When traveling abroad in the United States, if you fly and carry your personal hygiene items in your carry-on bag, there are limitations to what you can carry. Apparently, liquids, gels, and pastes are forbidden substances, if they're not in a clear bag. Because the clear bag makes all the difference in the world when preventing a terrorist attack.
I had no idea that toothpaste was considered a dangerous substance, or a liquid. On a recent flight to Dallas, I had my hygiene items in my travel case, a Wal-Mart bag, and thought that was sufficient. I was wrong.
The top-notch, highly-trained and educated Homeland Security agency, the Transportation Security Administration, or TSA, screened my bag and then decided that it warranted further searching. One of their crack agents had noticed that I had an unsecured tube of toothpaste not in the clear plastic bags. My bag was searched and the offending tube was removed and the TSA agent eyed my warily, "This tube is larger than 3.4 ounces and you are not allowed to bring it on a flight."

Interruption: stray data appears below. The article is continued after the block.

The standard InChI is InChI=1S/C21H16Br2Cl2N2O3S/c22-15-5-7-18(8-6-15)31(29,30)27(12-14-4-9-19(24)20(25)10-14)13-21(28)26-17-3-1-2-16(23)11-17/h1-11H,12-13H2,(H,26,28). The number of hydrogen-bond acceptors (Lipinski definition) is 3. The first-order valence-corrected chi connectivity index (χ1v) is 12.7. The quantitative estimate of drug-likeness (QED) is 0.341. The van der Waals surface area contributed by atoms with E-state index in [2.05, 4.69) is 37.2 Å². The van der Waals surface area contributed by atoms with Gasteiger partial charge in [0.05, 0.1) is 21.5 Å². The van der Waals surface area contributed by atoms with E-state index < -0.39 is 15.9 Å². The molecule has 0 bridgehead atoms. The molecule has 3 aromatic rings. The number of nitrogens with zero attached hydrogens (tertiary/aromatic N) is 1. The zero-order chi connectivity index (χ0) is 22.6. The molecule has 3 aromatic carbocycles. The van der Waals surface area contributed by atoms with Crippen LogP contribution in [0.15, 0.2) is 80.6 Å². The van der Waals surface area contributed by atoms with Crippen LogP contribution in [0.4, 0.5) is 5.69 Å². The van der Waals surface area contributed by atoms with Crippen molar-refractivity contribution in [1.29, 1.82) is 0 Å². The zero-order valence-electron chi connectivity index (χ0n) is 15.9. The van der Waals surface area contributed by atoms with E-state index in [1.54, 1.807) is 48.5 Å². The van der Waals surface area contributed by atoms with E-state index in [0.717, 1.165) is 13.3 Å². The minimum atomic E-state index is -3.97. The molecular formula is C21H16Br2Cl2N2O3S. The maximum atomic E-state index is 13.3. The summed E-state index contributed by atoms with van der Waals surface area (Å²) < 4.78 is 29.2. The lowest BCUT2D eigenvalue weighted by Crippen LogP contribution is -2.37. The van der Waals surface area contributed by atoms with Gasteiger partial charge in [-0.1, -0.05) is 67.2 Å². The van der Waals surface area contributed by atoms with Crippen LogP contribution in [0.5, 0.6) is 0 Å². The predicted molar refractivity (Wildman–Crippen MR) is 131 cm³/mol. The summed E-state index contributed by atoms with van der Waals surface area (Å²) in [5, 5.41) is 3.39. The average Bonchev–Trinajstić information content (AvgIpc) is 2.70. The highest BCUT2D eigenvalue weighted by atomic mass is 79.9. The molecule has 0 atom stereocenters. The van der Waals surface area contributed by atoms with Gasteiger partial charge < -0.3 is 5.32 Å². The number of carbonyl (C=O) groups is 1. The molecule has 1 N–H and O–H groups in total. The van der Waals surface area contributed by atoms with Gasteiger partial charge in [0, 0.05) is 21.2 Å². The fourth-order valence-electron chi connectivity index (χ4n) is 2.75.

Now, don't get me wrong, I appreciate that there are measures in effect to protect our nation and keep air travel safe, I really do - but toothpaste?! Maybe I should have done a science fair project where I blew something up using Crest Whitening Mint flavor paste instead of baking soda and vinegar. I probably would have gotten something more than just a "Participant" ribbon.
After further research, I found that toothpaste actually does contain an explosive ingredient - propylene glycol, which "becomes deadly when added to a mixture of concentrated nitric and sulfuric acids creating the liquid explosive called metriol trinitrate, which is similar to nitroglycerine."
For now, I use a mini-tube (3.4 ounces) of toothpaste, hoping to show the government that I am not in fact a terrorist, but rather a dentally concerned citizen. Maybe next time, TSA should be on the lookout for nitric and sulfuric acids instead of my toothpaste.